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New Build Investment Property Masterclass: Chapter 5 - New Build Property Market Cycle


The real estate market

The purpose of a market is to arrange for the production and exchange of goods and services. A market acts to enable producers and suppliers to determine the level of production. Price is the mechanism within a market that determines how much a given producer is willing to supply, and how much a consumer is willing to demand.

As prices vary in a market, their level sends signals to buyers and sellers, who modify their behaviour accordingly. Both buyers and sellers will always act in a self-interested way.

A perfect market

If a market is thought to be a 'perfect market' then it has several features, which include:

  • Many buyers and sellers.
  • High levels of transactions.
  • Both buyers and sellers being in possession of sound technical knowledge of the goods or services they are trading.
  • Both buyers and sellers being able to enter or leave the market at will.
  • Pricing determined by competitive bidding.
  • No cost to move goods and services to and from the market.
  • All transactional information freely available to those who wish to participate in the market.

Under these market conditions, all market participants are only ever likely to agree on one price for a given good or service. If a good or service were to be bought and sold at a different price, then this would be considered a non-market price or an 'outlier'. There would likely have been other reasons why the buyer and seller bargained at a different price.

Many people compare the concept of a 'perfect market' to the stock market. A stock market is a highly organised market with rules, regulations, and procedures which are rigidly enforced. The reason these rules and regulations are so tightly enforced is to create a deep secondary market. Investors are willing to purchase shares after they have been issued to the initial buyer because their value is maintained. A stock market exists so that shares can be created by corporations to raise finance, and these interests can be traded.

Shares are traded on an exchange, which bridges the distance between buyers and sellers. Documenting a sale is a simple process, which can be done quickly. One of the primary objectives of the stock exchange is to provide a high level of information and research to investors. This helps to create confidence in the market.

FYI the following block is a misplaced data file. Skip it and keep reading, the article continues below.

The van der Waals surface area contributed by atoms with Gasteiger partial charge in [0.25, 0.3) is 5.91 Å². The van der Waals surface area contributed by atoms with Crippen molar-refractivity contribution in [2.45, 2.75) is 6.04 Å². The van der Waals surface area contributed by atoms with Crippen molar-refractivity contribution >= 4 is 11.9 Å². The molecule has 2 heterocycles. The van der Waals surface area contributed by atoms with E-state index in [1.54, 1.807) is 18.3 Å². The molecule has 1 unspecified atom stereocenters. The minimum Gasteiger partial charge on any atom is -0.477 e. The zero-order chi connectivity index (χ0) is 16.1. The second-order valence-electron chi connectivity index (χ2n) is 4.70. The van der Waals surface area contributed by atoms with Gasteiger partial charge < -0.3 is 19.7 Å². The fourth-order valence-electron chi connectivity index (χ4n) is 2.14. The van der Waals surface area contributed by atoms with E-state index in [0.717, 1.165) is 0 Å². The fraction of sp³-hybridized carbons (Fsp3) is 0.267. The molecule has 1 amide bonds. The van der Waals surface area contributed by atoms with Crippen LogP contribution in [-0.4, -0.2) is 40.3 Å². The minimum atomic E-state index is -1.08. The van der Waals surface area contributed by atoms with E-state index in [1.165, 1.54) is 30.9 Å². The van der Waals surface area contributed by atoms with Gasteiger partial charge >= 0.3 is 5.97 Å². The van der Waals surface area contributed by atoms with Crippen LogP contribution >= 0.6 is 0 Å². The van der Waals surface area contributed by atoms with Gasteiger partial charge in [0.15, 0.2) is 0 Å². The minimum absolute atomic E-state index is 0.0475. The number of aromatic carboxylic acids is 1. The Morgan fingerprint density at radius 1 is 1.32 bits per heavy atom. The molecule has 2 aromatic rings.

Many of the differences between the stock market and the real estate market are obvious. In the real estate market:

  • The market is far less organised than the stock market.
  • Buyers and sellers are physically separated, and real estate agents have evolved to facilitate transactions.
  • Information relating to historic transactions is difficult and costly to obtain, making it hard to study historic market trends.
  • Buyers typically trade infrequently, and are therefore relatively uninformed.
  • The transfer of ownership following a transaction is a complex and expensive process.
  • The price is harder to determine and is typically a range of values based on assumptions, because the market involves the trade of multiple inhomogeneous products by participants who are not fully informed.

New-build property market cycle

Like all markets, the new-build property market moves in cycles. A combination of the demand and supply for property and the market inefficiencies and performance of the broader economy drives the new-build residential real estate.

The new-build property market cycle can be broadly categorised into four market phases. The point in the cycle dictates how much a participant is willing to buy or sell a new-build property for.

Figure 1.1: New-build market cycle

Phase 1: Recovery

The recovery phase is the first phase of the market cycle, and it follows a recession. During this point in the cycle the demand for housing is low, and there may be significant amounts of vacant housing. At this point, residential real estate prices are low.

The important point to recognise is there is no magical switch that can be turned on as the market moves from recession to recovery. It is a gradual process, driven by economic sentiment. Some people may feel the economy is recovering, while others still feel the economy is in recession.

Indicators you should look for:

  • Home sales and letting rates will still be low;
  • Housebuilding will be at low levels as developers will be unwilling to create an oversupply of new housing which will impact the price at which they can sell;
  • Interest rates will be low;
  • Media coverage will be largely negative and will forecast future declines in pricing;
  • Developers will be pursuing long-term land (sites that require planning permission to develop).

Opportunities for you to consider:

  • This is typically a great time for you to borrow to take advantage of low-interest rates.
  • This is a good time to purchase a property that offers long-term value - as an investor, you will have the greatest negotiation leverage.